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Killed after the Armistice


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Just as a matter of interest ; Is there a list of those killed immediately after 11.00am on the 11th November 1918 ? As I believe there were quite a few on both sides.

One paricular incident that springs to mind is that of a German officer who stepped out to meet and shake the hand of some advancing Americans at about Mid-day and was shot dead on the spot because the news had not got through to them !

Also, I am told, there is at least one cemetary in France where the dates have been deliberately altered for those killed after the Armistice in order to disguise the facts. An absolute traversty in my opinion.

I wonder...can anyone "out there" elaborate on these observations and perhaps clarify some of the details. Many thanks in advance. Jeff

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I've heard stories-notably of a distant distaff family member who got shot by the French on November 12th because the news of the armistice hadn't seeped through. I've never noted specifics though. I think Lynn McDonald has details on incidents post Armistace.

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From Wikipedia:

"To the memory of 256265 Private George Lawrence Price, 28th North West Battalion, 6th Canadian Infantry Brigade, 2nd Canadian Division, killed in action near this spot at 10.58 hours, November 11th, 1918, the last Canadian soldier to die on the Western Front in the First World War. Erected by his comrades, November 11th, 1968... In 1991, the town of Ville-sur-Haine erected a new footbridge across the adjacent Canal du Centre... A plebiscite was held and on 11 November of that year the bridge was officially named the George Price Footbridge (French: Passerelle George Price)

Price is popularly believed to be the last British Imperial killed in the war, shot by a German sniper as he advanced through a row of houses in the village in pursuit of German troops. Henri Gunther, apparently the last Frenchman killed [10:59 am], allegedly charged a group of Germans who first fired warning shots then, when he refused to halt, shot him.

I too would be interested in evidence of soldiers killed after the cessation of hostilities. Very probably there were some, though I am quite skeptical of the 'altered dates' story. Such accidents are and were commonplace in war and would hardly need to be 'covered up' I don't think.

Edited by peter monahan
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I found this quote in a BBC News Magazine article on the last soldiers to die: "Augustin Trebuchon's grave - along with all those French soldiers killed on 11 November 1918 - is marked 10/11/18. It is said that after the war France was so ashamed that men would die on the final day that they had all the graves backdated."

I think that the phrase 'it is said' is of significance. One US unit lost 365 men on Nov. 11 and the average daily death toll for that period on the Western Front was over 2,000 men per day. In fact, Patton was questioned after the war about that fact, given that the Germans had expressed an interest in a ceasefire to be effective as early as Nov. 8th!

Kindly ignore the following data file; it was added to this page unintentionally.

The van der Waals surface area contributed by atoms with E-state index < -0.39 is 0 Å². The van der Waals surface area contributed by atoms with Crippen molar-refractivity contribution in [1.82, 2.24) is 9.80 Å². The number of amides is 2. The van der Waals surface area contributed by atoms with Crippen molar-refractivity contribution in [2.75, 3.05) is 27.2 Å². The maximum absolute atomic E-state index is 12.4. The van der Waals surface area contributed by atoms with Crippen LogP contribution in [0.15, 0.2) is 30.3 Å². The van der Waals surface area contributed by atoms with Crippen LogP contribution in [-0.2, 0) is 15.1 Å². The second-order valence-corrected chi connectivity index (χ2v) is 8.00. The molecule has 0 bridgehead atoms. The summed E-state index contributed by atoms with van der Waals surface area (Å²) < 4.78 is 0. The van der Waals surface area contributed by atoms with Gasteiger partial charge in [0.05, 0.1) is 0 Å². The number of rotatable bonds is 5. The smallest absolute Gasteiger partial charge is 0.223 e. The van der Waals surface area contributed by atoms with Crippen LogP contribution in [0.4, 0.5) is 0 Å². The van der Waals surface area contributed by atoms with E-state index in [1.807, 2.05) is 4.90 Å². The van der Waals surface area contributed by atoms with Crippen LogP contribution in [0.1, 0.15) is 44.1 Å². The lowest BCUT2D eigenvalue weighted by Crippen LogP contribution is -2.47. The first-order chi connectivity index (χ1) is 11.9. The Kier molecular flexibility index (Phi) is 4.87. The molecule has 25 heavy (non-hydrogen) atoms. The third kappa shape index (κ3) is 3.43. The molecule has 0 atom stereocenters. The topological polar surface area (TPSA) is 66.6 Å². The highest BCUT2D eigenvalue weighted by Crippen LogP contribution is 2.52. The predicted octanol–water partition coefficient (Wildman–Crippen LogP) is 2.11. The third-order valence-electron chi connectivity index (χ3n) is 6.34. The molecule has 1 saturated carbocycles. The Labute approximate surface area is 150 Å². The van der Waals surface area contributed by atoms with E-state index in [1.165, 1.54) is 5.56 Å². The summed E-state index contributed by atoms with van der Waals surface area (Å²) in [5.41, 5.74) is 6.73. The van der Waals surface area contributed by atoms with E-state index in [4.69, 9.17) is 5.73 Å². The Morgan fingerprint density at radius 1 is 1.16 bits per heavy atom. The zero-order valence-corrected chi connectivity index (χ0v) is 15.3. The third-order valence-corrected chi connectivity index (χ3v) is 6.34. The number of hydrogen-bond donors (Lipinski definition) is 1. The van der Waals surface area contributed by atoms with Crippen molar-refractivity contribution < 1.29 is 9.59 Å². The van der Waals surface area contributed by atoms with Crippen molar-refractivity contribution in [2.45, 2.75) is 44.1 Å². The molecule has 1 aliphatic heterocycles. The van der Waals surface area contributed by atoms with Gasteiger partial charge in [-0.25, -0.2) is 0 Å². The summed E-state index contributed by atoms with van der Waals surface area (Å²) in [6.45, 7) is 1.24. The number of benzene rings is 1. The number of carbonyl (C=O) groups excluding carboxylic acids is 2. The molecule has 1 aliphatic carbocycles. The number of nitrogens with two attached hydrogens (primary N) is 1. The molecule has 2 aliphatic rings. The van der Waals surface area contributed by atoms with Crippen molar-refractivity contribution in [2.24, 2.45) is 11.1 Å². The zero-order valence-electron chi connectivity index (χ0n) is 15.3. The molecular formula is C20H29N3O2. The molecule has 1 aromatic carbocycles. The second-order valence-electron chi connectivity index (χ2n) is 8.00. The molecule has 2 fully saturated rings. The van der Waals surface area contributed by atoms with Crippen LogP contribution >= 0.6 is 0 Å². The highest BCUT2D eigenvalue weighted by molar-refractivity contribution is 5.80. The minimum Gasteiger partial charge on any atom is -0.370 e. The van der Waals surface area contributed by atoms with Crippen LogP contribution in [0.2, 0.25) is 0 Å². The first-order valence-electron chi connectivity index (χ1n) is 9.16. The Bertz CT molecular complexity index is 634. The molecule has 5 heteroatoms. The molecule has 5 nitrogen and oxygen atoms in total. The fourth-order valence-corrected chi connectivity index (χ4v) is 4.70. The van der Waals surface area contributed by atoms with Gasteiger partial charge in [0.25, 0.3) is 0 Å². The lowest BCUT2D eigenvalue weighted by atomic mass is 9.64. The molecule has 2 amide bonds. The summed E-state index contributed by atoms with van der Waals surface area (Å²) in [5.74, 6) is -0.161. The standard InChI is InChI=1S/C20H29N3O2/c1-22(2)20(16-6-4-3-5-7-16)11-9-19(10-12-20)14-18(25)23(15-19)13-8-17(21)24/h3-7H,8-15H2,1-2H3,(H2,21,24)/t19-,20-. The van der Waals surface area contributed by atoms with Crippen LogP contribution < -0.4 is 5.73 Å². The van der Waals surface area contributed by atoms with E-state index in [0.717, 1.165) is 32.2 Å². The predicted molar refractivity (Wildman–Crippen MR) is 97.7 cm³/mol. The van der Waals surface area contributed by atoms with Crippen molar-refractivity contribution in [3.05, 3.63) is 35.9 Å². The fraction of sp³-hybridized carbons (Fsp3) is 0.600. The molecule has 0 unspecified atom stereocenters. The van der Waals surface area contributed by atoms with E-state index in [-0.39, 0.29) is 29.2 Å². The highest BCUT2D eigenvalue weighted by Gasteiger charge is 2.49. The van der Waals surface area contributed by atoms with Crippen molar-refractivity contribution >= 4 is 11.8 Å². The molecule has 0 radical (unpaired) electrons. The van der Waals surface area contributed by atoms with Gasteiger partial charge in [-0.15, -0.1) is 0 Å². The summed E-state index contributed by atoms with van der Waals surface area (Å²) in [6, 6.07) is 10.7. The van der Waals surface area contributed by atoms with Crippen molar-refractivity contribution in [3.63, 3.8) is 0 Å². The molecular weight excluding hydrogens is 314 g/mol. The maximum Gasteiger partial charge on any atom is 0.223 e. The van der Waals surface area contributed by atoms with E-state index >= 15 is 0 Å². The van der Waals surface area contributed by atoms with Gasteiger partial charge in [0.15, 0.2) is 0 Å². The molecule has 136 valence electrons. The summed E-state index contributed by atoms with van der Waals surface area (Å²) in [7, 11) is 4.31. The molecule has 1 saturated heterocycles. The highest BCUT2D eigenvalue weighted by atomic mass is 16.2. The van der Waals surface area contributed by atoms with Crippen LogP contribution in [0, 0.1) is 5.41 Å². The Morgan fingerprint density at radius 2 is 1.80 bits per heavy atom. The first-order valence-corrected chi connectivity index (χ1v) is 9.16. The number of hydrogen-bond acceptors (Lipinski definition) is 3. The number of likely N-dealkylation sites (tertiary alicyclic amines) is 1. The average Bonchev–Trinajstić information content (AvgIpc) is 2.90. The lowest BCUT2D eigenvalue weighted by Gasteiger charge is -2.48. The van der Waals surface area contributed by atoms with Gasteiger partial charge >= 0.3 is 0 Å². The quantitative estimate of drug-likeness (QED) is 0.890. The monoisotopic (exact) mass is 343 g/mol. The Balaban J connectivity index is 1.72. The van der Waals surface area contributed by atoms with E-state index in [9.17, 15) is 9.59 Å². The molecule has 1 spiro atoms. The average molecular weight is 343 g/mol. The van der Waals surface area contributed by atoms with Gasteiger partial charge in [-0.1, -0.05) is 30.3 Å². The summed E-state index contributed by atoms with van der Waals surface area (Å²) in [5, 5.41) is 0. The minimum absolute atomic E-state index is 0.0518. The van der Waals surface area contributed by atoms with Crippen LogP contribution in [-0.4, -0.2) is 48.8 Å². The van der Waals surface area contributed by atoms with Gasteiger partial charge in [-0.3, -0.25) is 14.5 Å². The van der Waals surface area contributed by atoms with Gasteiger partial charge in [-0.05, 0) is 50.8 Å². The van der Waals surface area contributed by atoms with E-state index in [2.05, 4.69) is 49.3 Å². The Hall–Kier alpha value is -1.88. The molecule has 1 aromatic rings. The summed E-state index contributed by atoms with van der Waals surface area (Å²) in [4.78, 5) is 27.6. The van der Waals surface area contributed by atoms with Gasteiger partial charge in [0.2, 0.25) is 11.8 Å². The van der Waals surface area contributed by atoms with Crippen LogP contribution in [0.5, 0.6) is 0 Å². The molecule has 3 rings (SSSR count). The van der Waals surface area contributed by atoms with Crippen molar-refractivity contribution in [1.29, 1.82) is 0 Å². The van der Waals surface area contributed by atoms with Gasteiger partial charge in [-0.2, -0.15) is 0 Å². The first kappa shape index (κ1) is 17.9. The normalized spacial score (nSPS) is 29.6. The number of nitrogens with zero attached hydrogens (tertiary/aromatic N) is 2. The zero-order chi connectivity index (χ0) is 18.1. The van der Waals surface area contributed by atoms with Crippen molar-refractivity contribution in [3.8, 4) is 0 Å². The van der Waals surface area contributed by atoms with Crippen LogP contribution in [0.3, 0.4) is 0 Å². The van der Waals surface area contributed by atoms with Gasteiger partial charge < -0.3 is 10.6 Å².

I've now looked at about 15 quickly located posts on this topic and though a good number repeat the story about the French deaths, including a Canadian one which offers a long rational which boils down to 'bureaucracy', none cites any source and none, as far as I can tell, is more than a few months or years old.

I'm tending more and more to believe that this is part of the growing mythology of the war engendered by the interest in the centenary.

Peter

Edited by peter monahan
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I know you said "killed" but many also died of disease after the fighting stopped. U.S. soldiers remained in France and German up to at least mid-1919. It was in February 1919 that the third wave of influenza hit the continent. Of the fifteen soldiers I have wrote about in my books, three died of disease after 11/11/1919.

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Ulsterman - found it in a quick search for 'November 11, 1918 deaths', free at a BBC web site.

Paul - The Commonwealth War Graves Commission counted anybody who died up to 1922 as a war casualty. Many many did, from disease and the effects of wounds or gas. Plus, no doubt, some suicides though those are less likely to have been so designated.

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Technically speaking, the war didn't stop until the Versailles Treaty was signed in 1919. While the German armies pulled back to pre-war boundaries, the Royal Navy blockade continued in full force and prevented all shipments of food, medicine and other supplies (both military and civilian items) from being sent to Germany, or German merchant ships from getting in/out.

During the continued blockade, a state of war technically existed, and the result of the blockade itself resulted in a civilian deaths from lack of adequate food and medical supplies that adversely affected the young and old. Add the Spanish flu to that mix and you get a higher death rate than would have been otherwise.

Although no bullets, artillery rounds, or similar weapons were being fired on either side, make no mistake about the effects of the blockade levied and still in force against the entire German population. These deaths are harder to pinpoint and put names to faces, places and dates, however they are still deaths due to the blockade (and the war) that was still in effect until the summer of 1919.

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